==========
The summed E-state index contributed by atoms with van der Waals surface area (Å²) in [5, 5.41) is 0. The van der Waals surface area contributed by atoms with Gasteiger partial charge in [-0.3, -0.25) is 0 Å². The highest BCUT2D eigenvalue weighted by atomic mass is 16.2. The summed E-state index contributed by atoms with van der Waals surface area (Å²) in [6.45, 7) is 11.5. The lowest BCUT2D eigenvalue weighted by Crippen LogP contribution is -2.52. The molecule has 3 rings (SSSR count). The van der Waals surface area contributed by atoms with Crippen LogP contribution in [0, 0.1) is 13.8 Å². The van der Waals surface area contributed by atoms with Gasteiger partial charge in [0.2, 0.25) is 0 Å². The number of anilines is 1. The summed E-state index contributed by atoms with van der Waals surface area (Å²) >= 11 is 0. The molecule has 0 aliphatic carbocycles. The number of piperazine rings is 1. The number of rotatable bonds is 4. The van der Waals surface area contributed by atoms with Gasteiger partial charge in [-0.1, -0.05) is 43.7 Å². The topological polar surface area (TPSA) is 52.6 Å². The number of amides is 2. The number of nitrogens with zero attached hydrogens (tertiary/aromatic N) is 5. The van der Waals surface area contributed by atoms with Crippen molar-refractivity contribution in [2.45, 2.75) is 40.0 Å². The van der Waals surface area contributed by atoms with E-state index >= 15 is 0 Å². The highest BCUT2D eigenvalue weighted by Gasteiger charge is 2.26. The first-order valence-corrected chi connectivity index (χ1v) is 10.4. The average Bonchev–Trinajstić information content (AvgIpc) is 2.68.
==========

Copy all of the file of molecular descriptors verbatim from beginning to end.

The summed E-state index contributed by atoms with van der Waals surface area (Å²) in [5, 5.41) is 0. The van der Waals surface area contributed by atoms with Gasteiger partial charge in [-0.3, -0.25) is 0 Å². The highest BCUT2D eigenvalue weighted by atomic mass is 16.2. The summed E-state index contributed by atoms with van der Waals surface area (Å²) in [6.45, 7) is 11.5. The lowest BCUT2D eigenvalue weighted by Crippen LogP contribution is -2.52. The molecule has 3 rings (SSSR count). The van der Waals surface area contributed by atoms with Crippen LogP contribution in [0, 0.1) is 13.8 Å². The van der Waals surface area contributed by atoms with Gasteiger partial charge in [0.2, 0.25) is 0 Å². The number of anilines is 1. The summed E-state index contributed by atoms with van der Waals surface area (Å²) >= 11 is 0. The molecule has 0 aliphatic carbocycles. The number of piperazine rings is 1. The number of rotatable bonds is 4. The van der Waals surface area contributed by atoms with Gasteiger partial charge in [-0.1, -0.05) is 43.7 Å². The topological polar surface area (TPSA) is 52.6 Å². The number of amides is 2. The number of nitrogens with zero attached hydrogens (tertiary/aromatic N) is 5. The van der Waals surface area contributed by atoms with Crippen molar-refractivity contribution in [2.45, 2.75) is 40.0 Å². The van der Waals surface area contributed by atoms with E-state index >= 15 is 0 Å². The highest BCUT2D eigenvalue weighted by Gasteiger charge is 2.26. The first-order valence-corrected chi connectivity index (χ1v) is 10.4. The average Bonchev–Trinajstić information content (AvgIpc) is 2.68.